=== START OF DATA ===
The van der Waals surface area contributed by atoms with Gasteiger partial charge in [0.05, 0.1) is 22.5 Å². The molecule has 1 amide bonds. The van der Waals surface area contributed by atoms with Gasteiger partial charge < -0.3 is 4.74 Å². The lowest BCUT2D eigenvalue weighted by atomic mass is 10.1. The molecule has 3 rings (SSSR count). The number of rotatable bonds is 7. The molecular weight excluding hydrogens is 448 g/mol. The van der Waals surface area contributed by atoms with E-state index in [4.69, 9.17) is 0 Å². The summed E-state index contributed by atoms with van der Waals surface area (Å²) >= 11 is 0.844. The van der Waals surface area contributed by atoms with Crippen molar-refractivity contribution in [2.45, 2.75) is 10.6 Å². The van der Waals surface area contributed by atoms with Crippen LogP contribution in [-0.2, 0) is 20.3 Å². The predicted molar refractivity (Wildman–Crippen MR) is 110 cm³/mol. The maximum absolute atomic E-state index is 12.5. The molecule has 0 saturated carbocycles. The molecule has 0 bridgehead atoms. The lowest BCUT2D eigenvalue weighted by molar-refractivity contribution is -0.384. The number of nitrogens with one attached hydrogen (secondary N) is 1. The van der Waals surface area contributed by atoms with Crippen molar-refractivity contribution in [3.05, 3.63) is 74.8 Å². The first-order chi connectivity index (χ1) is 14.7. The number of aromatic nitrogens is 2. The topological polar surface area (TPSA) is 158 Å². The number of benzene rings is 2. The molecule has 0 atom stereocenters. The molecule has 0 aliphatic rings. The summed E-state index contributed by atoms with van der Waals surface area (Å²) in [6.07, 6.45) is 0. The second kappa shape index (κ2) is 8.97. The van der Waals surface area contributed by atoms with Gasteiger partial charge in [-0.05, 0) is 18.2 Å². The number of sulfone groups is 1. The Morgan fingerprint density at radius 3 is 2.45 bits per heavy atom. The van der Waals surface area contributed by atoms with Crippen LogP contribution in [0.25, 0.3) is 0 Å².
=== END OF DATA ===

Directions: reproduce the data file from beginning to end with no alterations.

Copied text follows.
The van der Waals surface area contributed by atoms with Gasteiger partial charge in [0.05, 0.1) is 22.5 Å². The molecule has 1 amide bonds. The van der Waals surface area contributed by atoms with Gasteiger partial charge < -0.3 is 4.74 Å². The lowest BCUT2D eigenvalue weighted by atomic mass is 10.1. The molecule has 3 rings (SSSR count). The number of rotatable bonds is 7. The molecular weight excluding hydrogens is 448 g/mol. The van der Waals surface area contributed by atoms with E-state index in [4.69, 9.17) is 0 Å². The summed E-state index contributed by atoms with van der Waals surface area (Å²) >= 11 is 0.844. The van der Waals surface area contributed by atoms with Crippen molar-refractivity contribution in [2.45, 2.75) is 10.6 Å². The van der Waals surface area contributed by atoms with Crippen LogP contribution in [-0.2, 0) is 20.3 Å². The predicted molar refractivity (Wildman–Crippen MR) is 110 cm³/mol. The maximum absolute atomic E-state index is 12.5. The molecule has 0 saturated carbocycles. The molecule has 0 bridgehead atoms. The lowest BCUT2D eigenvalue weighted by molar-refractivity contribution is -0.384. The number of nitrogens with one attached hydrogen (secondary N) is 1. The van der Waals surface area contributed by atoms with Crippen molar-refractivity contribution in [3.05, 3.63) is 74.8 Å². The first-order chi connectivity index (χ1) is 14.7. The number of aromatic nitrogens is 2. The topological polar surface area (TPSA) is 158 Å². The number of benzene rings is 2. The molecule has 0 atom stereocenters. The molecule has 0 aliphatic rings. The summed E-state index contributed by atoms with van der Waals surface area (Å²) in [6.07, 6.45) is 0. The second kappa shape index (κ2) is 8.97. The van der Waals surface area contributed by atoms with Gasteiger partial charge in [-0.05, 0) is 18.2 Å². The number of sulfone groups is 1. The Morgan fingerprint density at radius 3 is 2.45 bits per heavy atom. The van der Waals surface area contributed by atoms with Crippen LogP contribution in [0.25, 0.3) is 0 Å².